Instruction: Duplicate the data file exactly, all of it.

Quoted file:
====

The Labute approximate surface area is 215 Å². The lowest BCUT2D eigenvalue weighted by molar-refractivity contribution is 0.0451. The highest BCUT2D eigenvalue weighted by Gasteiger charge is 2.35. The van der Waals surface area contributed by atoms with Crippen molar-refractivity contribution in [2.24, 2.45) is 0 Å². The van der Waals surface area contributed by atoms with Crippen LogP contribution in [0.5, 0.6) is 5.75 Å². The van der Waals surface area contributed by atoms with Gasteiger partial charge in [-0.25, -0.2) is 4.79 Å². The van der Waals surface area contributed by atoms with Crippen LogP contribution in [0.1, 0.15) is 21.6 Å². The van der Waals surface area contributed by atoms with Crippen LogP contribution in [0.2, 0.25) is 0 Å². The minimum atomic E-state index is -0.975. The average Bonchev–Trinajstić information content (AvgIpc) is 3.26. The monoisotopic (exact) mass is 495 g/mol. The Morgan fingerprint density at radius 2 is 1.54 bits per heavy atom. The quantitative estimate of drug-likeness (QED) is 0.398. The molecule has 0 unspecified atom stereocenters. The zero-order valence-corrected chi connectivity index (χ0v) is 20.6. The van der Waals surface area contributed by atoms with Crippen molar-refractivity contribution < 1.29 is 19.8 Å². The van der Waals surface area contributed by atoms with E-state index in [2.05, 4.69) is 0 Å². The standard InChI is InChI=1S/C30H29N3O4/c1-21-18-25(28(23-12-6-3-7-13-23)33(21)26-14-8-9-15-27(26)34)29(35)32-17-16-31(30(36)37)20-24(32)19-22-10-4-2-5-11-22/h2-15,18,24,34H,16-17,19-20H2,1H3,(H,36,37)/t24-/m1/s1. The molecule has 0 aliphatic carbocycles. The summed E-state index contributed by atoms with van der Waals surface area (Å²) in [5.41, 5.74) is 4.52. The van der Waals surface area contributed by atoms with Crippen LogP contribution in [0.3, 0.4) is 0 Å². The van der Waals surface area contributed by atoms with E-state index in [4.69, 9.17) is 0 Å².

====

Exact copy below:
The Labute approximate surface area is 215 Å². The lowest BCUT2D eigenvalue weighted by molar-refractivity contribution is 0.0451. The highest BCUT2D eigenvalue weighted by Gasteiger charge is 2.35. The van der Waals surface area contributed by atoms with Crippen molar-refractivity contribution in [2.24, 2.45) is 0 Å². The van der Waals surface area contributed by atoms with Crippen LogP contribution in [0.5, 0.6) is 5.75 Å². The van der Waals surface area contributed by atoms with Gasteiger partial charge in [-0.25, -0.2) is 4.79 Å². The van der Waals surface area contributed by atoms with Crippen LogP contribution in [0.1, 0.15) is 21.6 Å². The van der Waals surface area contributed by atoms with Crippen LogP contribution in [0.2, 0.25) is 0 Å². The minimum atomic E-state index is -0.975. The average Bonchev–Trinajstić information content (AvgIpc) is 3.26. The monoisotopic (exact) mass is 495 g/mol. The Morgan fingerprint density at radius 2 is 1.54 bits per heavy atom. The quantitative estimate of drug-likeness (QED) is 0.398. The molecule has 0 unspecified atom stereocenters. The zero-order valence-corrected chi connectivity index (χ0v) is 20.6. The van der Waals surface area contributed by atoms with Crippen molar-refractivity contribution < 1.29 is 19.8 Å². The van der Waals surface area contributed by atoms with E-state index in [2.05, 4.69) is 0 Å². The standard InChI is InChI=1S/C30H29N3O4/c1-21-18-25(28(23-12-6-3-7-13-23)33(21)26-14-8-9-15-27(26)34)29(35)32-17-16-31(30(36)37)20-24(32)19-22-10-4-2-5-11-22/h2-15,18,24,34H,16-17,19-20H2,1H3,(H,36,37)/t24-/m1/s1. The molecule has 0 aliphatic carbocycles. The summed E-state index contributed by atoms with van der Waals surface area (Å²) in [5.41, 5.74) is 4.52. The van der Waals surface area contributed by atoms with Crippen LogP contribution in [0.3, 0.4) is 0 Å². The van der Waals surface area contributed by atoms with E-state index in [4.69, 9.17) is 0 Å².